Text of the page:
A friend who is being abused needs you to listen and support without judging. Your friend also needs your encouragement to get help immediately from an adult, such as a parent, family member, or health professional.
If you think you're in an abusive relationship, it's time to get out of it.
Every donation helps ensure someone is available to answer the most important call of a victim’s life.
Abuse can happen in both dating relationships and friendships. Sometimes people mistake intense jealousy and possessiveness as a sign of intense feelings of love. Threats, intimidation, putdowns, controlling behavior, and betrayal are all harmful forms of emotional abuse that can really hurt — not just during the time it's happening, but long after too. It's never right to be forced into any type of sexual experience that you don't want.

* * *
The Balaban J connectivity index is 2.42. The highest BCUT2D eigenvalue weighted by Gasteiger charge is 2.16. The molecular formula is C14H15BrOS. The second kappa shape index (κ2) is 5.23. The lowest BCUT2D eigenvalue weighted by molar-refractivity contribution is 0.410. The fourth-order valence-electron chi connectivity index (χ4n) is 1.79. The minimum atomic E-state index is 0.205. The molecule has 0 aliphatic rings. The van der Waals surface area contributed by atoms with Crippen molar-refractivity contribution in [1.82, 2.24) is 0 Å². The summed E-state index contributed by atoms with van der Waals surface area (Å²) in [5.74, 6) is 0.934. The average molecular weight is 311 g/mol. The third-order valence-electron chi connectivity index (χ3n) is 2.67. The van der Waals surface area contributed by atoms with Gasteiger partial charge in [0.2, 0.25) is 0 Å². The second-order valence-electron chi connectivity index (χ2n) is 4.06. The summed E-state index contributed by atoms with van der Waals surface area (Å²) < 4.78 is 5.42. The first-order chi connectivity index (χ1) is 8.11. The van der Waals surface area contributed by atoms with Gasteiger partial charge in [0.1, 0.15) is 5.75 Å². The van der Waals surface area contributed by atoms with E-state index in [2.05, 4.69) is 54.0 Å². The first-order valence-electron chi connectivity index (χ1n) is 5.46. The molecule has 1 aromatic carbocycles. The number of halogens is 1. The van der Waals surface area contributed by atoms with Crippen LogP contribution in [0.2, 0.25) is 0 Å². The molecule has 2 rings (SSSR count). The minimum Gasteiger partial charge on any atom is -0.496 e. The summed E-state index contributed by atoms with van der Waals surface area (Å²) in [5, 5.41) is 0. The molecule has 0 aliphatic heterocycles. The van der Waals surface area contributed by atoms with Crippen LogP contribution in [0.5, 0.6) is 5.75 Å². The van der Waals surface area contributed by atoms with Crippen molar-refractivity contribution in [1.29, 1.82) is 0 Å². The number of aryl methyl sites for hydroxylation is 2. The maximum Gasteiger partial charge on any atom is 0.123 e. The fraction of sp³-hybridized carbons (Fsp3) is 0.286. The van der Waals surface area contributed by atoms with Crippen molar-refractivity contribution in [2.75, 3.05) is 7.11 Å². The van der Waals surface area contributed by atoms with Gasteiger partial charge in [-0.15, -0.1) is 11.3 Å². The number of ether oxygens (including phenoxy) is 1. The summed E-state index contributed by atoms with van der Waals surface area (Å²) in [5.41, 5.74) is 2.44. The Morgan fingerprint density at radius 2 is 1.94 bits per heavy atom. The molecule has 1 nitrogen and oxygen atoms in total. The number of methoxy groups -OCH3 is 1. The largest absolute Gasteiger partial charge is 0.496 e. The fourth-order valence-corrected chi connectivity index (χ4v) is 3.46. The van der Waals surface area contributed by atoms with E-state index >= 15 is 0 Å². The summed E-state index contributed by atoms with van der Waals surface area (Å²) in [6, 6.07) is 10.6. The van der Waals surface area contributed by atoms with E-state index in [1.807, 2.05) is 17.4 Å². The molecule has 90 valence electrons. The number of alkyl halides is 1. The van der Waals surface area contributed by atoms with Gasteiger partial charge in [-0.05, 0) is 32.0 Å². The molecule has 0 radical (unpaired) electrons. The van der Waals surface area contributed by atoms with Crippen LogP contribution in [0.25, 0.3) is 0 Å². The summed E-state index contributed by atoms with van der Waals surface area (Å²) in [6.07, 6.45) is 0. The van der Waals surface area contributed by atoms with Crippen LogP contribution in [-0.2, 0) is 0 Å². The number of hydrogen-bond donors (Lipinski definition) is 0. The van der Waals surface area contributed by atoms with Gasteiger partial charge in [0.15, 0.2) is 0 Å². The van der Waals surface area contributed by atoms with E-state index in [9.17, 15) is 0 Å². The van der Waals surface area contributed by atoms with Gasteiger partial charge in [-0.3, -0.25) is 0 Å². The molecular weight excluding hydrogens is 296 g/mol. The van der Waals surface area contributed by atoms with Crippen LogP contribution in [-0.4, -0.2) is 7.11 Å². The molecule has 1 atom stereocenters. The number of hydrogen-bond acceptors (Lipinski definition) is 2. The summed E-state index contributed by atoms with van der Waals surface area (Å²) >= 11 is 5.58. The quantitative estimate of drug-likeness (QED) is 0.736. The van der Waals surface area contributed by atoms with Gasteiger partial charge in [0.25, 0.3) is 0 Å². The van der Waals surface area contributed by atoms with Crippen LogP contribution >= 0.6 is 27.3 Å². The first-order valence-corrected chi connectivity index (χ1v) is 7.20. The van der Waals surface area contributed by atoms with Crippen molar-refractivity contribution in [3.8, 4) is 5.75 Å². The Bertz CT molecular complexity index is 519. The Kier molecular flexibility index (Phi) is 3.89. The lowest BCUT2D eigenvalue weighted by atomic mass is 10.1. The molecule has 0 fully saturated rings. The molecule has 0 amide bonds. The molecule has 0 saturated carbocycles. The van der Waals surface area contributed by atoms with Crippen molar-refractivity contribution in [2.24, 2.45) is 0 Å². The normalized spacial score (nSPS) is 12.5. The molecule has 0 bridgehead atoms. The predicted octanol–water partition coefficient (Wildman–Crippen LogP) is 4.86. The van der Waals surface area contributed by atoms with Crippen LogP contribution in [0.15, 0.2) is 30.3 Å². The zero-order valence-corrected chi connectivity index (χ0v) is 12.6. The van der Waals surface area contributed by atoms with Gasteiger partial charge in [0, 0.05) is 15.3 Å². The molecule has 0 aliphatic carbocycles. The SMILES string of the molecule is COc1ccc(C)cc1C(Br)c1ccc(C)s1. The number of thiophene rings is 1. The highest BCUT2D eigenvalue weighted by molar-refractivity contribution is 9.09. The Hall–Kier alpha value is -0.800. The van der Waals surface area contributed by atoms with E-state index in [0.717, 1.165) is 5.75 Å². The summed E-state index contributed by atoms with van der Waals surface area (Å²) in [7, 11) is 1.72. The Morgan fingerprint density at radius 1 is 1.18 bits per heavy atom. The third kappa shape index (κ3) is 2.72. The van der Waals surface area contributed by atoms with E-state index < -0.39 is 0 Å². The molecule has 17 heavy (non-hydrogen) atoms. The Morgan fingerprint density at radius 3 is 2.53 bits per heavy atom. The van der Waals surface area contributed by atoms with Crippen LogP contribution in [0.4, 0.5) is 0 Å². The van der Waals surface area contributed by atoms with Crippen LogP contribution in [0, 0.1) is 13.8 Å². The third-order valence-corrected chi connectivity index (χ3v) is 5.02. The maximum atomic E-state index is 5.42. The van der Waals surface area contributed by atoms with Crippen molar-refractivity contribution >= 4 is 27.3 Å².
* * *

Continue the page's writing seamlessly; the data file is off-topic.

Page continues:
The first step in getting out of an abusive relationship is to realize that you have the right to be treated with respect and not be physically or emotionally harmed by another person. ." is a warning of possible abuse, and a sign that your partner is trying to manipulate you.
Teens and young adults experience the same types of abuse as adults, including: If you or a loved one is in an abusive relationship, help is available.
Our trained peer advocates are available 24/7/365 to offer education, support and advocacy to teens and young adults, as well as their concerned friends and family members, who have questions or concerns about their dating relationships.
We also provide information about dating abuse to service providers, counselors, teachers and members of law enforcement.